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How Employees Are Using Technology to 'Quietly Quit'


A woman sitting in front of a computer with her hand on her chin.


​Quiet quitting is one of the most recent trends to capture the attention of the HR universe. Daily media coverage has been reporting on the phenomenon for several weeks now.

Despite the uptick in attention, though, quiet quitting is really nothing new. Employers, and HR pros, have long been concerned about employees "loafing," "slacking off" or "retiring in place."

In the old days, you might see them loitering around the water cooler or in the break room, maybe taking an extra-long break or lunch. These days, though, especially when many employees are working remotely, there are fewer indicators that might suggest they're not doing their all to earn their pay.

Whether working onsite or off, some employees will continually look for ways to give the appearance that they're working when they're not. And, as with many things, technology can help. While that may be good news for slacker employees, it's not such good news for companies and their HR advisors and managers.

Gartner reports that "10 percent of workers will seek to trick AI-driven tracking systems by 2023." "Mouse movers" or "mouse jigglers" give the impression employees are actively working at their computers when they may, in fact, be lounging in bed or watching TV. The technology allows employees to leave their computers without being detected because the mouse will automatically engage, giving the impression the employee is getting work done.

Even sanctioned tech tools can be put to nefarious purposes by employees attempting to fly under the radar and appear productive.

Rhett Stubbendeck is CEO of LeverageRx, a technology-focused personal insurance company. Stubbendeck says his company uses ClickUp to stay on top of deadlines and to manage tasks and projects. But while it's designed to be a work tool, he says he's found many of his employees wasting time on the platform—or spending their time "Googling irrelevant stuff."

Elon Musk is one CEO who has had enough. Responding to a question related to a scathing leaked e-mail to staff requiring remote workers to return to the physical workplace, Musk reportedly advised employees who didn't want to work onsite to "pretend to work from somewhere else."

How Employers Can Fight Back

Technology also offers options for employers that want to detect instances when employees may not be pulling their weight.

To combat the potential for employees doing things other than the work they're being paid to do, Stubbendeck said his company uses surveillance technology to help identify employees' billable and nonbillable hours of work. At first, he said, he was resistant to the idea. However, the buzz around quiet quitting caused him to change course. "I need to identify these quiet quitters," he said.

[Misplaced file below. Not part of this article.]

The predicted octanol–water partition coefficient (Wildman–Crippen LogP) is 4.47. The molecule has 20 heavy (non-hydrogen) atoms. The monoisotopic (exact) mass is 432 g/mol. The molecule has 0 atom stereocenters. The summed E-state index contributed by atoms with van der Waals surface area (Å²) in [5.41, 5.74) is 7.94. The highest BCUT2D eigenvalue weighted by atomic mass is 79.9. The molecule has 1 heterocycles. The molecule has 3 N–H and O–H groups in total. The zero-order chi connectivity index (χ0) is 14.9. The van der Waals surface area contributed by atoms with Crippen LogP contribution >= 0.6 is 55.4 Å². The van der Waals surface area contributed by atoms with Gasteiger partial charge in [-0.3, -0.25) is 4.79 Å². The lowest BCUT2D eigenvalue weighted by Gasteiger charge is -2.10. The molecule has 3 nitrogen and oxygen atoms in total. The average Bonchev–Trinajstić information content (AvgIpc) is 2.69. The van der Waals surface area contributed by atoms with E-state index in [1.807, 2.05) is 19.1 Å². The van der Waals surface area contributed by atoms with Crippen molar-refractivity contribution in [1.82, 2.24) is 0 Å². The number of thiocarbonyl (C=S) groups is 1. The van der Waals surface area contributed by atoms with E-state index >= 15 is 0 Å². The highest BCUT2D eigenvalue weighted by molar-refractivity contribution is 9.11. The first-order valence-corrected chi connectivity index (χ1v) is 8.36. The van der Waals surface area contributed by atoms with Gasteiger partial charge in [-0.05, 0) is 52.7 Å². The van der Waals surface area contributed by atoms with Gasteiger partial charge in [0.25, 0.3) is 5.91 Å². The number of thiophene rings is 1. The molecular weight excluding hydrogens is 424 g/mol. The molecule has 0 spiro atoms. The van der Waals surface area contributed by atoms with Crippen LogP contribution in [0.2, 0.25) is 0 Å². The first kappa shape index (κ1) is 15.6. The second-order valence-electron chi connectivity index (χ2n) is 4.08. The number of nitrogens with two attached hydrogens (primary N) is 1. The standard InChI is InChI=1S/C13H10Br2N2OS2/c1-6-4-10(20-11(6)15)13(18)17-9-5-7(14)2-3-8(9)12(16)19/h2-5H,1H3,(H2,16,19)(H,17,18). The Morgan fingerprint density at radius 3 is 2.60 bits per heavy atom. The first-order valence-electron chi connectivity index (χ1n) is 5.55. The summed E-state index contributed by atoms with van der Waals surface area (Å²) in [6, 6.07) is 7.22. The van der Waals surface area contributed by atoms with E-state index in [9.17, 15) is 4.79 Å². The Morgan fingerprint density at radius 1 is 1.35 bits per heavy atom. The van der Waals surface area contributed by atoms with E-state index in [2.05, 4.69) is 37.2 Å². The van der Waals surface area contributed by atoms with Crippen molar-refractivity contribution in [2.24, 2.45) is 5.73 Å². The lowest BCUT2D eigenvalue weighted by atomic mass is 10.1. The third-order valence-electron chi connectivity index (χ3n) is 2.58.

Stubbendeck recommended that other businesses consider ways to monitor employees' efforts—especially those who are working remotely where surveillance technology may be especially useful.

At Skill Success, an e-learning platform which operates entirely remotely, head of HR Cath Garcia said Hubstaff, a time-tracking tool, is used to track employee activity. "Our productivity increased when we used this tool," she said. Hubstaff can display employees' laptop screens so what they're working on can be monitored and can give an indication of the percentage of time they are working or idle.

Unfortunately, surveillance tools aren't necessarily a failsafe, warned Jacob Villa, marketing director at School Authority, a site which matches students with colleges and universities. "There are several ways quiet-quitting employees can circumvent them," he said. "Automating mouse movement, using remote access, using a second monitor or even hacking the source code of the monitoring software itself are just a few examples."

Instead, Villa suggested employing more traditional means of monitoring employee performance, like "checking on employees at random times." He also recommended establishing "definite and measurable goals" and holding employees accountable to these. "This can take the form of quotas or anything that can be measured from past data on worker output," he said.

John Ricco, co-founder of Atlantic Group, a recruitment company with offices in Chicago and London, agreed that taking an "old-school approach" to employee monitoring can be beneficial. "I recommend that clients schedule regular meetings with cameras switched on as a mandatory measure to ensure greater accountability for everybody in their job," he said. "Getting people to regularly reflect on their workflow and workload is a good way to ensure that everyone is actually pulling their weight, rather than quietly quitting. After all, it's a lot harder to fake your way through a face-to-face meeting with your line manager than it is to fake that you're online at your computer instead of watching Netflix."

Technology can be an aid, but it is not guaranteed to help companies stay on top of whether or not employees are focused on what they should be focused on. Whether remote or in the office, the best way to combat quiet quitting and realize maximum productivity from staff members is to ensure they're engaged in work they find rewarding and to work together to establish measurable outcomes that both employees and managers can monitor.

Lin Grensing-Pophal is a freelance writer in Chippewa Falls, Wis.

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